Lack of federal research funding has led to $1.5 trillion investment deficit
WASHINGTON, D.C. –(ENEWSPF)—March 26, 2015. With a decline in federal biomedical and scientific research threatening our global competitiveness, U.S. Senator Dick Durbin (D-IL) introduced an amendment to the FY2016 budget to preserve America’s standing as a leader in discovery and innovation. During a speech on the floor of the U.S. Senate, Durbin noted that federal funding for research and development has been on a downward trend for the past several decades. He urged his colleagues to not cut back on research that is devoted to finding cures and treatments to diseases like cancer, diabetes, and Alzheimer’s.
“I’ve been speaking on the floor here for three minutes. In that three minutes, three Americans were diagnosed with Alzheimer’s,” Durbin said. “The question that is posed to us – to this generation of Senators – is are you going to further research in areas that can cure disease, alleviate human suffering, and reduce the cost of the government? I have found that this is the most bipartisan issue in the world.”
Video of Durbin’s remarks on the Senate Floor is available here.
In 2012, fifty-three percent of all funding for basic research came from the federal government. Yet as a percentage of the total federal budget, the federal government spends two-thirds less on research and development today than it did in 1965. At NIH – the foremost biomedical research institute in the world – the percentage of research grants that receive funding has declined almost every year for the past 10 years. The lack of funding has led to a $1.5 trillion investment deficit and a growing number of America’s best young researchers are taking their talents to other industries – and other countries.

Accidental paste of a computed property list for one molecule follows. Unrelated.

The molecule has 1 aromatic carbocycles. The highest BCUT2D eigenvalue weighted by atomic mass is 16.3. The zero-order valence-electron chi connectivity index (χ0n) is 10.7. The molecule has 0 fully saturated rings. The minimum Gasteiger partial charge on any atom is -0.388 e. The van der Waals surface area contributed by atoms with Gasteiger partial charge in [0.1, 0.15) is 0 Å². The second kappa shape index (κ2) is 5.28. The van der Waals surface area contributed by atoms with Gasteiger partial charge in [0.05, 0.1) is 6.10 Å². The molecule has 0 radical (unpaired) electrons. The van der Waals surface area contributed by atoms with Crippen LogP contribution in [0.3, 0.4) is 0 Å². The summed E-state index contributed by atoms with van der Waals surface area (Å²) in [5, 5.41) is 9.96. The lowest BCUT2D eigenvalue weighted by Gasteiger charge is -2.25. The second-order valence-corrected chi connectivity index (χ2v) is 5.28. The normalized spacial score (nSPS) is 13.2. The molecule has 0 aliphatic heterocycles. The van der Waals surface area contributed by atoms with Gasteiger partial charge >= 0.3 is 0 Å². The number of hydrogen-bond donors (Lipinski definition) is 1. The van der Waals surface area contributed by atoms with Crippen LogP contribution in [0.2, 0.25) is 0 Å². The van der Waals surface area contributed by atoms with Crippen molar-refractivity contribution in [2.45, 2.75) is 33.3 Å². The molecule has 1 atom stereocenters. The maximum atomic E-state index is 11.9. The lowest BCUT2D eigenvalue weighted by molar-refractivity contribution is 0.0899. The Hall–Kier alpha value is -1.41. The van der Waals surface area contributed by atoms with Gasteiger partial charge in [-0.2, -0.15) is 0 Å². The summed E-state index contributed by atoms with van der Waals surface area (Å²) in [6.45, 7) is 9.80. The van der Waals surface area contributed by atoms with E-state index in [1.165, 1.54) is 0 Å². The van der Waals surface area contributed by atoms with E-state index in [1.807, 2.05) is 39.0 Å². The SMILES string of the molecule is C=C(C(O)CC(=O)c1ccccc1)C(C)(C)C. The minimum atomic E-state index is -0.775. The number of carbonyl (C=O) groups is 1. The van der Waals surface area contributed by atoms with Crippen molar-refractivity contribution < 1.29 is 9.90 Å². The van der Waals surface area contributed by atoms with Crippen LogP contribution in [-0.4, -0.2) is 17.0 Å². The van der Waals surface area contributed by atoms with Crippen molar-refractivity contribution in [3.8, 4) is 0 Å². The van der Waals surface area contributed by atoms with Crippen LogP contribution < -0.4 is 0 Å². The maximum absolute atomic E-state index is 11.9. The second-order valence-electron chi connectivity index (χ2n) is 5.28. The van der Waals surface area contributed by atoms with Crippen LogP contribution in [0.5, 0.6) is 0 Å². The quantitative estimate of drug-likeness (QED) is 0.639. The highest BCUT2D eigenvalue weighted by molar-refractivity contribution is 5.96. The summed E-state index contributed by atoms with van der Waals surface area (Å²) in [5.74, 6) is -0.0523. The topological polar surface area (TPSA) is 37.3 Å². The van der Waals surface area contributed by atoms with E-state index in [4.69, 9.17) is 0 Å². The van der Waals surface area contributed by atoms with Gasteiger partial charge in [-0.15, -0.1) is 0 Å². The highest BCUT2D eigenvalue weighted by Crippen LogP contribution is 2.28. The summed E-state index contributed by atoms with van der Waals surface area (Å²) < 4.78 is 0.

Durbin’s amendment is based on a pair of bills that he has recently introduced – The American Innovation Act and The American Cures Act. The bills would set steady growth rates in federal appropriations for biomedical and scientific research conducted at the nation’s premier federal research agencies.
Last week, Durbin introduced The American Innovation Act, which would provide annual budget increases of 5% – over and above inflation – for cutting edge research at five important federal research agencies: The National Science Foundation, the Department of Energy Office of Science, the Department of Defense Science and Technology Programs, the National Institute of Standards and Technology Scientific and Technical Research, and the National Aeronautics and Space Administration (NASA) Science Directorate. More information on the bill is available HERE.
Earlier this year, Durbin introduced The American Cures Act, which would set a steady growth rate in federal appropriations for biomedical research conducted at NIH, CDC, DHP, and the Veterans Medical & Prosthetics Research Program. Each year, the bill would increase funding for each agency and program at a rate of GDP-indexed inflation plus 5 percent. This steady, long-term investment would allow the agencies to plan and manage strategic growth while maximizing efficiencies. More information on the bill is available HERE.